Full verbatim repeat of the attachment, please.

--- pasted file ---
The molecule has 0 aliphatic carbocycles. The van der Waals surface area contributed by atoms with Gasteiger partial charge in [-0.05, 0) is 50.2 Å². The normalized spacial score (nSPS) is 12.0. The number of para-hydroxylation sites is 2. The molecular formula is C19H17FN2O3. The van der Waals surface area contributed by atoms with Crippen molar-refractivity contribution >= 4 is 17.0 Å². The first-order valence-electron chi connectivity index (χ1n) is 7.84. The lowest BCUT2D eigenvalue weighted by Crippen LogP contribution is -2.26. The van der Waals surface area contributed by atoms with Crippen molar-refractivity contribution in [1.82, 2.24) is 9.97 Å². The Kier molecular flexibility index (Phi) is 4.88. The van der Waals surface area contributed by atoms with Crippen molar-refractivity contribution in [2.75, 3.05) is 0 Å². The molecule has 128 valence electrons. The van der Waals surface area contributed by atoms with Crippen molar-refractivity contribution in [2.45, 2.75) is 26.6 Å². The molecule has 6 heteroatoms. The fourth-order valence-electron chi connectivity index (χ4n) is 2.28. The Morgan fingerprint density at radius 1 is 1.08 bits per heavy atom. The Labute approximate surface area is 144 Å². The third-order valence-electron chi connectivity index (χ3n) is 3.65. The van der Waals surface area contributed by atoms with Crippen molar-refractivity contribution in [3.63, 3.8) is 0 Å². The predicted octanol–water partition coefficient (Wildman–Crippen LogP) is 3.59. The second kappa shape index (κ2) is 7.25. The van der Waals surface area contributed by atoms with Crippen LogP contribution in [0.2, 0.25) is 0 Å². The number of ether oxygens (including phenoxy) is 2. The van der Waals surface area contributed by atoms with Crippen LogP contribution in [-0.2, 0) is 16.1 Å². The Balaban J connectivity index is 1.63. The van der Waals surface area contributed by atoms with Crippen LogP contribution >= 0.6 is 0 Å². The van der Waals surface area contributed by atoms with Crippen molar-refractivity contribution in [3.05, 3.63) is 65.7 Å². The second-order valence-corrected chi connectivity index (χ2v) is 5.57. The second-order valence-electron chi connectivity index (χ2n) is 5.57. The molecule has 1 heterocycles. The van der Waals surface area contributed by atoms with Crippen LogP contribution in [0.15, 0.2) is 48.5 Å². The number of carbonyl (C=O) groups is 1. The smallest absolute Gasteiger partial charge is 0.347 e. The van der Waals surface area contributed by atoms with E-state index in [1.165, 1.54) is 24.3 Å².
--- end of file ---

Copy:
The molecule has 0 aliphatic carbocycles. The van der Waals surface area contributed by atoms with Gasteiger partial charge in [-0.05, 0) is 50.2 Å². The normalized spacial score (nSPS) is 12.0. The number of para-hydroxylation sites is 2. The molecular formula is C19H17FN2O3. The van der Waals surface area contributed by atoms with Crippen molar-refractivity contribution >= 4 is 17.0 Å². The first-order valence-electron chi connectivity index (χ1n) is 7.84. The lowest BCUT2D eigenvalue weighted by Crippen LogP contribution is -2.26. The van der Waals surface area contributed by atoms with Crippen molar-refractivity contribution in [1.82, 2.24) is 9.97 Å². The Kier molecular flexibility index (Phi) is 4.88. The van der Waals surface area contributed by atoms with Crippen molar-refractivity contribution in [2.75, 3.05) is 0 Å². The molecule has 128 valence electrons. The van der Waals surface area contributed by atoms with Crippen molar-refractivity contribution in [2.45, 2.75) is 26.6 Å². The molecule has 6 heteroatoms. The fourth-order valence-electron chi connectivity index (χ4n) is 2.28. The Morgan fingerprint density at radius 1 is 1.08 bits per heavy atom. The Labute approximate surface area is 144 Å². The third-order valence-electron chi connectivity index (χ3n) is 3.65. The van der Waals surface area contributed by atoms with Crippen molar-refractivity contribution in [3.63, 3.8) is 0 Å². The predicted octanol–water partition coefficient (Wildman–Crippen LogP) is 3.59. The second kappa shape index (κ2) is 7.25. The van der Waals surface area contributed by atoms with Crippen LogP contribution in [0.2, 0.25) is 0 Å². The number of ether oxygens (including phenoxy) is 2. The van der Waals surface area contributed by atoms with Crippen LogP contribution in [-0.2, 0) is 16.1 Å². The Balaban J connectivity index is 1.63. The van der Waals surface area contributed by atoms with Crippen LogP contribution >= 0.6 is 0 Å². The van der Waals surface area contributed by atoms with Crippen molar-refractivity contribution in [3.05, 3.63) is 65.7 Å². The second-order valence-corrected chi connectivity index (χ2v) is 5.57. The second-order valence-electron chi connectivity index (χ2n) is 5.57. The molecule has 1 heterocycles. The van der Waals surface area contributed by atoms with Crippen LogP contribution in [0.15, 0.2) is 48.5 Å². The number of carbonyl (C=O) groups is 1. The smallest absolute Gasteiger partial charge is 0.347 e. The van der Waals surface area contributed by atoms with E-state index in [1.165, 1.54) is 24.3 Å².